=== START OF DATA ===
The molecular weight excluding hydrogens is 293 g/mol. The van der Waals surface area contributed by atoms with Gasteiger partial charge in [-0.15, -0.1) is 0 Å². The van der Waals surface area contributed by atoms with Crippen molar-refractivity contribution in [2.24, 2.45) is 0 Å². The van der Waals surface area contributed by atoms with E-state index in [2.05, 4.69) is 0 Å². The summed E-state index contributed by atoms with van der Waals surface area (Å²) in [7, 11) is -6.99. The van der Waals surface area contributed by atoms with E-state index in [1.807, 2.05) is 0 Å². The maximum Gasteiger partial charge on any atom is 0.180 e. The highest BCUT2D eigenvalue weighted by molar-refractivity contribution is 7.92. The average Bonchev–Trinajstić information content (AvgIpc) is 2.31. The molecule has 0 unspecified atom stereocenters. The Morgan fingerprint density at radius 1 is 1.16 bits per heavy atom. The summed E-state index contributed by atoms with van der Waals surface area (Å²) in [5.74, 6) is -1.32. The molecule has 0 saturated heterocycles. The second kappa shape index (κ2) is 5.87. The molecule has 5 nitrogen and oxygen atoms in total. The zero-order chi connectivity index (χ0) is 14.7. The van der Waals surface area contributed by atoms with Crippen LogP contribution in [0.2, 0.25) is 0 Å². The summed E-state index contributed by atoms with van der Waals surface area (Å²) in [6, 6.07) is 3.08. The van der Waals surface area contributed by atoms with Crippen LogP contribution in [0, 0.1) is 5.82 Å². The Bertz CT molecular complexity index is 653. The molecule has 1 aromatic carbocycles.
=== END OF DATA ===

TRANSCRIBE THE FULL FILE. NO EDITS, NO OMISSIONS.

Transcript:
The molecular weight excluding hydrogens is 293 g/mol. The van der Waals surface area contributed by atoms with Gasteiger partial charge in [-0.15, -0.1) is 0 Å². The van der Waals surface area contributed by atoms with Crippen molar-refractivity contribution in [2.24, 2.45) is 0 Å². The van der Waals surface area contributed by atoms with E-state index in [2.05, 4.69) is 0 Å². The summed E-state index contributed by atoms with van der Waals surface area (Å²) in [7, 11) is -6.99. The van der Waals surface area contributed by atoms with E-state index in [1.807, 2.05) is 0 Å². The maximum Gasteiger partial charge on any atom is 0.180 e. The highest BCUT2D eigenvalue weighted by molar-refractivity contribution is 7.92. The average Bonchev–Trinajstić information content (AvgIpc) is 2.31. The molecule has 0 unspecified atom stereocenters. The Morgan fingerprint density at radius 1 is 1.16 bits per heavy atom. The summed E-state index contributed by atoms with van der Waals surface area (Å²) in [5.74, 6) is -1.32. The molecule has 0 saturated heterocycles. The second kappa shape index (κ2) is 5.87. The molecule has 5 nitrogen and oxygen atoms in total. The zero-order chi connectivity index (χ0) is 14.7. The van der Waals surface area contributed by atoms with Crippen LogP contribution in [0.2, 0.25) is 0 Å². The summed E-state index contributed by atoms with van der Waals surface area (Å²) in [6, 6.07) is 3.08. The van der Waals surface area contributed by atoms with Crippen LogP contribution in [0, 0.1) is 5.82 Å². The Bertz CT molecular complexity index is 653. The molecule has 1 aromatic carbocycles.